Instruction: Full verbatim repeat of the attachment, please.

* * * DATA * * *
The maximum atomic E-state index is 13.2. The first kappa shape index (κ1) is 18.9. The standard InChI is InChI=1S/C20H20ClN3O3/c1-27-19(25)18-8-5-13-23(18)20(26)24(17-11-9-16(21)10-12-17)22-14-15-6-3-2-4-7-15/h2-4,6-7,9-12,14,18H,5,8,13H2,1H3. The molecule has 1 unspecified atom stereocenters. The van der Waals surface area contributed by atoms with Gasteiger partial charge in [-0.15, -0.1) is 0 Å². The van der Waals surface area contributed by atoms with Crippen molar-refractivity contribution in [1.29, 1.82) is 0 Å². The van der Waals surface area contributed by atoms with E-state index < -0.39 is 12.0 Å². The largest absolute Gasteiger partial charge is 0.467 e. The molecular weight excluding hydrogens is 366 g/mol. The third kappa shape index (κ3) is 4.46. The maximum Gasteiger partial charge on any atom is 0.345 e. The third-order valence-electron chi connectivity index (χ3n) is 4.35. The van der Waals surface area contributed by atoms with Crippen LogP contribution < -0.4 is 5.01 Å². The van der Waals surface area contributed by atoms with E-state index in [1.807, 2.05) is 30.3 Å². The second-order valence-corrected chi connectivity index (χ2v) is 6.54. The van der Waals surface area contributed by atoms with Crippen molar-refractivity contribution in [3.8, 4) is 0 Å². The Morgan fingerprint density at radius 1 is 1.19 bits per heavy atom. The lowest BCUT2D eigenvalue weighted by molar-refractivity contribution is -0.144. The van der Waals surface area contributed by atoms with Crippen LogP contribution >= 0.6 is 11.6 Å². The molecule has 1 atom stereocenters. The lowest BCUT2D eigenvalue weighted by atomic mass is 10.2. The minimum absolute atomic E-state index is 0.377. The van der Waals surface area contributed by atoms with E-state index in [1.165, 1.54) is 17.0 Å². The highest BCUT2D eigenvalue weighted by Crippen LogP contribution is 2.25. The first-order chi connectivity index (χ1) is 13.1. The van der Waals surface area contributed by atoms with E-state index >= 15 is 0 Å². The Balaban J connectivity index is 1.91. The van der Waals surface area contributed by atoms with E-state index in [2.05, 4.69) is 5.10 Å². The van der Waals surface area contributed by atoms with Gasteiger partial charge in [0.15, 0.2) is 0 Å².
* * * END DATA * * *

The maximum atomic E-state index is 13.2. The first kappa shape index (κ1) is 18.9. The standard InChI is InChI=1S/C20H20ClN3O3/c1-27-19(25)18-8-5-13-23(18)20(26)24(17-11-9-16(21)10-12-17)22-14-15-6-3-2-4-7-15/h2-4,6-7,9-12,14,18H,5,8,13H2,1H3. The molecule has 1 unspecified atom stereocenters. The van der Waals surface area contributed by atoms with Gasteiger partial charge in [-0.15, -0.1) is 0 Å². The van der Waals surface area contributed by atoms with Crippen molar-refractivity contribution in [1.29, 1.82) is 0 Å². The van der Waals surface area contributed by atoms with E-state index < -0.39 is 12.0 Å². The largest absolute Gasteiger partial charge is 0.467 e. The molecular weight excluding hydrogens is 366 g/mol. The third kappa shape index (κ3) is 4.46. The maximum Gasteiger partial charge on any atom is 0.345 e. The third-order valence-electron chi connectivity index (χ3n) is 4.35. The van der Waals surface area contributed by atoms with Crippen LogP contribution < -0.4 is 5.01 Å². The van der Waals surface area contributed by atoms with E-state index in [1.807, 2.05) is 30.3 Å². The second-order valence-corrected chi connectivity index (χ2v) is 6.54. The van der Waals surface area contributed by atoms with Crippen molar-refractivity contribution in [3.8, 4) is 0 Å². The Morgan fingerprint density at radius 1 is 1.19 bits per heavy atom. The lowest BCUT2D eigenvalue weighted by molar-refractivity contribution is -0.144. The van der Waals surface area contributed by atoms with Crippen LogP contribution >= 0.6 is 11.6 Å². The molecule has 1 atom stereocenters. The lowest BCUT2D eigenvalue weighted by atomic mass is 10.2. The minimum absolute atomic E-state index is 0.377. The van der Waals surface area contributed by atoms with E-state index in [1.165, 1.54) is 17.0 Å². The highest BCUT2D eigenvalue weighted by Crippen LogP contribution is 2.25. The first-order chi connectivity index (χ1) is 13.1. The van der Waals surface area contributed by atoms with E-state index >= 15 is 0 Å². The Balaban J connectivity index is 1.91. The van der Waals surface area contributed by atoms with E-state index in [2.05, 4.69) is 5.10 Å². The van der Waals surface area contributed by atoms with Gasteiger partial charge in [0.15, 0.2) is 0 Å².